Swifts and swallows are both well-known birds in southern Africa. These two families of birds are often confused due to their similar body structures and mannerisms. They are both highly manoeuvrable birds, with streamlined bodies, often with a forked tail, small beaks, short legs that are unsuitable for walking and relatively long wings. They can often be seen flying low over the grasslands (particularly just before or after the rains) hunting small soft-bodied insects and invertebrates such as alates (flying termites), flying ants, ballooning spiders and mosquitos. Many species of swifts and swallows are migratory birds and the diversity of these species certainly increases during our summer months.
Swifts and swallows are, however, very different genetically and fall under completely different families. Swallows fall under the family Hirundinidae (which also includes the group of birds known as Martins), whereas the swifts fall under the family Apodidae. Genetically swallows and martins are related to warblers, white-eyes and tits. Swifts are closer related to hummingbirds. Resemblances between swifts and swallows are due to convergent evolution, reflecting similar lifestyles based on catching insects in flight.
The main differences between Swifts and Swallows are as follows:
Swifts are usually black and white (or grey) in colour, whereas swallows usually have some blue iridescence (particularly on their wings and backs) and often have russet colouration on the heads, throats or rumps. Martins, however, are often brown or grey in colour.
The wings of swifts are usually scythe or sickle-shaped, whereas swallows have sharply pointed wings with distinctive angular wrists (where the front of the wing bends and where the radiale bone is).
Swallows and martins have anisodactyl foot structures (one toe pointing backwards and three toes pointing forward) and are therefore able to perch. Swifts, in comparison, have a pamprodactyl foot structure (all four toes point forward). Swifts are therefore unable to perch on branches or telephone lines like swallows are able to do. Swifts do, however, often hang on the sides of cliffs or rock ledges, particularly when breeding.
Swallows tend to build their nests from mud or nest in holes in trees (or sometimes on the roofs of unused aardvark burrows or in holes in the ground), whereas swifts tend to build their nests under eaves or under ledges on cliff faces by gluing feathers together using their sticky saliva.
Swallows usually sing with a musical twittering sound whereas swifts call with a high-pitched screaming sound.
Some interesting information about swallows:
During the non-breeding season certain species of swallows roost in large colonies. There have been reports of a particular roost of barn swallows in Nigeria that attracted up to 1.5 million individual birds in the winter months.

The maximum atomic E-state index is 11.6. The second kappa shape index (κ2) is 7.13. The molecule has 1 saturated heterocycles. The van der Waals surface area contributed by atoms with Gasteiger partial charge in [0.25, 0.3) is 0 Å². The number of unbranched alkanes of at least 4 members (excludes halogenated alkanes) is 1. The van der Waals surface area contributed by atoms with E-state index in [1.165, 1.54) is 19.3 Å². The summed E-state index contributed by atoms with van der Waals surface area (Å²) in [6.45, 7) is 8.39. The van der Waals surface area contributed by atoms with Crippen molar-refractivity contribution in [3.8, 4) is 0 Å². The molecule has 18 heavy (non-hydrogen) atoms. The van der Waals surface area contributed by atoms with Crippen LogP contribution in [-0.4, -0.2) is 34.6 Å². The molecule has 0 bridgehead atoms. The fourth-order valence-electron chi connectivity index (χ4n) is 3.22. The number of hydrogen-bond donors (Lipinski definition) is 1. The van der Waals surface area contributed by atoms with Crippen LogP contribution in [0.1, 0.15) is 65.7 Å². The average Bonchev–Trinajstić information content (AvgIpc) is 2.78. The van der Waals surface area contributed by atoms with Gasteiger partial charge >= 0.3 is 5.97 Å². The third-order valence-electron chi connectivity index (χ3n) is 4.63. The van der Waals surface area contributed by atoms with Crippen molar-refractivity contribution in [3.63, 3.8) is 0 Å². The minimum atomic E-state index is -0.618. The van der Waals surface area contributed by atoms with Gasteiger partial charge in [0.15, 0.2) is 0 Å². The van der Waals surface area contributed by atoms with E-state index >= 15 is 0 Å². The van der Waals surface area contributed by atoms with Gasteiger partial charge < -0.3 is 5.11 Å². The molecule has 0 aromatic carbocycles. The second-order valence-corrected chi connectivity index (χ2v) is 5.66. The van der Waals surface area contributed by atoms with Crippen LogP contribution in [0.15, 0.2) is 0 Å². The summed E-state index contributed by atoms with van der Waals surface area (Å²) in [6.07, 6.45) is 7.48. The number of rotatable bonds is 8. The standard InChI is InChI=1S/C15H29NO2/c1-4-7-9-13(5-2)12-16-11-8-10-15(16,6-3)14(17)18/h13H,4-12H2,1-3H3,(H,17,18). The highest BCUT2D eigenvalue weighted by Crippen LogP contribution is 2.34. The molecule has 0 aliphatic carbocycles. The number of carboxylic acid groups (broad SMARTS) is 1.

Sightings of swallows are often seen by oceanic sailors to be good omens. This is probably because swallows are generally considered to be land-based birds and therefore sightings of these birds, when out at sea, could suggest to sailors that there is land nearby.
The swallow is often referred to as the “bird of freedom”. This is because swallows generally cannot endure captivity and will only mate in the wild. The swallow is also referred to by some as the “true bird of love”.
The barn swallow, which used to be called the “European swallow”, is one of the most common swallows in southern Africa. This bird migrates from to Europe Red-breasted swallow to southern Africa each year and spends the summer months here before gathering in fairly large flocks prior to commencing the return journey in our Autumn months. These birds tend to breed in Europe.
Low-flying swallows are often seen as a sign that rain is coming.
Little Swifts and a Lesser-striped Swallow
Some interesting information about swifts:
Due to the fact that swifts cannot perch many species of swifts (particularly when they are migrating) even sleep, eat and drink while they are flying.
Swifts, and their relatives the spinetails, are known to be some of the fastest flying birds, supposedly attaining speeds of up to 200 kilometres per hour.
In Asia the nests of the edible-nest swiftlet (Aerodramus fuciphagus) are collected by people to make soup. These nests are made entirely of bird saliva. Over-harvesting of this expensive delicacy has led to a decline in the numbers of these swiftlets, especially as the nests are also thought to have health benefits and aphrodisiac properties.
The African palm swift (Cypsiurus parvus) makes its nest on the underside of palm leaves, where it glues the eggs and some feathers to the leaf with its sticky saliva.
The Family name Apodidae comes from the Greek word “apous”, meaning “without feet”, since swifts have very short legs and never settle voluntarily on the ground.